Shares struggled but the euro recovered on Thursday, as markets were left without a clear direction after Greek political leaders failed again to conclude a deal for a bailout package, which Athens needs to avoid a messy debt default.
Talks would continue with one issue left to be resolved, so a deal could be concluded before a meeting of euro zone finance ministers on Thursday, Prime Minister Lucas Papademos said in a statement.
Greek officials said pension cuts were the sticking point. Greek political leaders agreed to cut the minimum wage by 22 percent but managed to prevent holiday bonuses from being scrapped.
MSCI's broadest index of Asia Pacific shares outside Japan <.MIAPJ0000PUS> trimmed earlier losses to stand nearly flat at 445.95, after climbing to a six-month high of 446.62 the day before. The index has gained about 25 percent from an October 4 low when fears about a Greek default and contagion in the euro zone were at their peak.
European shares are likely to rise, however, with financial spreadbetters expecting Britain's FTSE 100 <.FTSE>, Germany's DAX <.GDAXI> and France's CAC-40 <.FCHI> to open about 0.1-0.5 percent higher.
Asian stock markets are resilient, suggesting maybe players are more confident that Greece's woes will be contained even if there was a default, as the European Central Bank's aggressive liquidity provisions have had an enormous impact in stabilising the markets since the start of the year, said Hirokazu Yuihama, senior strategist at Daiwa Capital Markets.
Japan's Nikkei <.N225> was down 0.2 percent, slipping from a three-month high reached on Wednesday. <.T>
The euro hit a two-month high above $1.3300 on Thursday.
Asian credit markets were cautious, with the spreads on the iTraxx Asia ex-Japan investment grade index widening by 3 basis points on Thursday.
TIME FOR CORRECTION?
The ECB's generous funding operations in December eased fears about a credit crunch in Europe, helping to drive down European interbank lending rates as well as yields on sovereign debt issued by highly indebted euro zone countries.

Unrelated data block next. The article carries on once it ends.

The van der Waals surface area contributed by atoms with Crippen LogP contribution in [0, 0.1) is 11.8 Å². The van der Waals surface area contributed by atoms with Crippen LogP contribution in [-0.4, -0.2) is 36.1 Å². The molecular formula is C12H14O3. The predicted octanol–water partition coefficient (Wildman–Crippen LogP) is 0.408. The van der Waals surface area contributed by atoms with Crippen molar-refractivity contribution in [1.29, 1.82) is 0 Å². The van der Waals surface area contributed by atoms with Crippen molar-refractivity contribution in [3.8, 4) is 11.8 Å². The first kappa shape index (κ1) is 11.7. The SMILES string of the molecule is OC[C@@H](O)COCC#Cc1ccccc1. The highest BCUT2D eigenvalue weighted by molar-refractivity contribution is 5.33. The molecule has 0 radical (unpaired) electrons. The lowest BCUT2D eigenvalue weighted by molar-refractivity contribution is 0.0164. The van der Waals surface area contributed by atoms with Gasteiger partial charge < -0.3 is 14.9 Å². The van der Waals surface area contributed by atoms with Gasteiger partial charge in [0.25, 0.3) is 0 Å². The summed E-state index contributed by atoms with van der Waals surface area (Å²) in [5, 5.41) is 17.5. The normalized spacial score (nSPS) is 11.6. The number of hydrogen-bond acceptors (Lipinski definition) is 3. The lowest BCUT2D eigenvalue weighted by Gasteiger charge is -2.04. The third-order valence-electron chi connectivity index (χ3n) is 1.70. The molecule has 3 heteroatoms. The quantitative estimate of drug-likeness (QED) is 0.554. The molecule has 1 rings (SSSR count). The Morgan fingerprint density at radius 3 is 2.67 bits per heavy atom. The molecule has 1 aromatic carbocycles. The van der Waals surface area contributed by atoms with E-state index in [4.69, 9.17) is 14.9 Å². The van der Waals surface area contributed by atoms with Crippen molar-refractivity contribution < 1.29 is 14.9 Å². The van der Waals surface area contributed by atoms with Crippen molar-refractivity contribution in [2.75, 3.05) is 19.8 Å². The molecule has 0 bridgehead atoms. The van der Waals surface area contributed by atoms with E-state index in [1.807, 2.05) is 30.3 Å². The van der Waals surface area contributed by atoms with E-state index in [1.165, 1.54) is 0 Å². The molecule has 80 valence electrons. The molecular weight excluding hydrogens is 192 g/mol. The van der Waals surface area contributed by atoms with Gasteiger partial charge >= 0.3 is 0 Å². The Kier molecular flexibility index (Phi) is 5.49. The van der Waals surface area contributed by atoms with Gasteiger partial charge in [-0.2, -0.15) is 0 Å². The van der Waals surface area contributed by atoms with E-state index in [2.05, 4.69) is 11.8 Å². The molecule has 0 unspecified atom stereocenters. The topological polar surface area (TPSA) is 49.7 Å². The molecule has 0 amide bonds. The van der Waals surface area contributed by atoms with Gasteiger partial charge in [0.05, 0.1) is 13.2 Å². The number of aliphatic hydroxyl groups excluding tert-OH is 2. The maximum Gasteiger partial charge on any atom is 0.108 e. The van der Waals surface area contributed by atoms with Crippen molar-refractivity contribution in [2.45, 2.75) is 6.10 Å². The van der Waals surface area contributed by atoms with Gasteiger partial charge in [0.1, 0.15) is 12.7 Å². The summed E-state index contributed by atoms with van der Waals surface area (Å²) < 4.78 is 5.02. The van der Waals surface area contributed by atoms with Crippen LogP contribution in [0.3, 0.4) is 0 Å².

A solution to the long-awaited Greek debt restructuring, after months of wrangling, could spur a rally but profit-taking may follow because many markets are nearing key resistance.
Volatility is poised to pick up, suggesting the recent risk-positive sentiment may face a short-term pullback.
The CBOE Volatility index VIX <.VIX>, which measures expected volatility in Wall Street's S&P 500 over the next 30 days, closed at 18.16, near an upper limit of a technical range between 15.75 and 18.75. A fall towards the lower end would suggest a continuation of the risk rally, analysts said.
Short-term plays are moving markets, with the underlying tone staying bearish because even after a deal is reached, it takes a long time to resolve Greece's fiscal problems given that there is no quick remedy for the structural issue, said Xiao Minjie, chief economist at FuNNeX Asset Management in Tokyo.
Markets will take cues from positive news supporting U.S. markets and negative news weighing on the euro zone, and the best risk hedge under such circumstances is to take profits when prices rise and hunt for bargains after they drop, he said.
CHINA CPI, CENTRAL BANKS
Reaction was muted on China's faster-than-expected annual inflation rate of 4.5 percent in January, above a 4.1 percent rise forecast. The outcome dampened expectations of an imminent move by the central bank to cut banks' required reserve ratios (RRR), the level of cash they must hold in reserve.
This number will probably delay RRR cuts, in fact there's a lower chance of an RRR cut now. But inflation pressure is still there, especially since domestic oil prices are higher now. It's still a concern, said Hao Zhou, economist at ANZ in Shanghai.
The ECB and the Bank of England hold policy meetings later in the day.
The British central bank is seen adding an extra 50 billion pounds of stimulus via bond purchases while the ECB is expected to hold rates steady but may signal it is ready to cut in March.
Today's meeting of the Bank of England's MPC may provide another official boost to market sentiment and global financial liquidity, Barclays Capital said in a note.
Oil firmed, with Brent up 0.2 percent to $117.43 a barrel, extending gains for an eighth straight session. U.S. crude added 0.3 percent to $98.97.
(Additional reporting by Krishna Kumar in Sydney)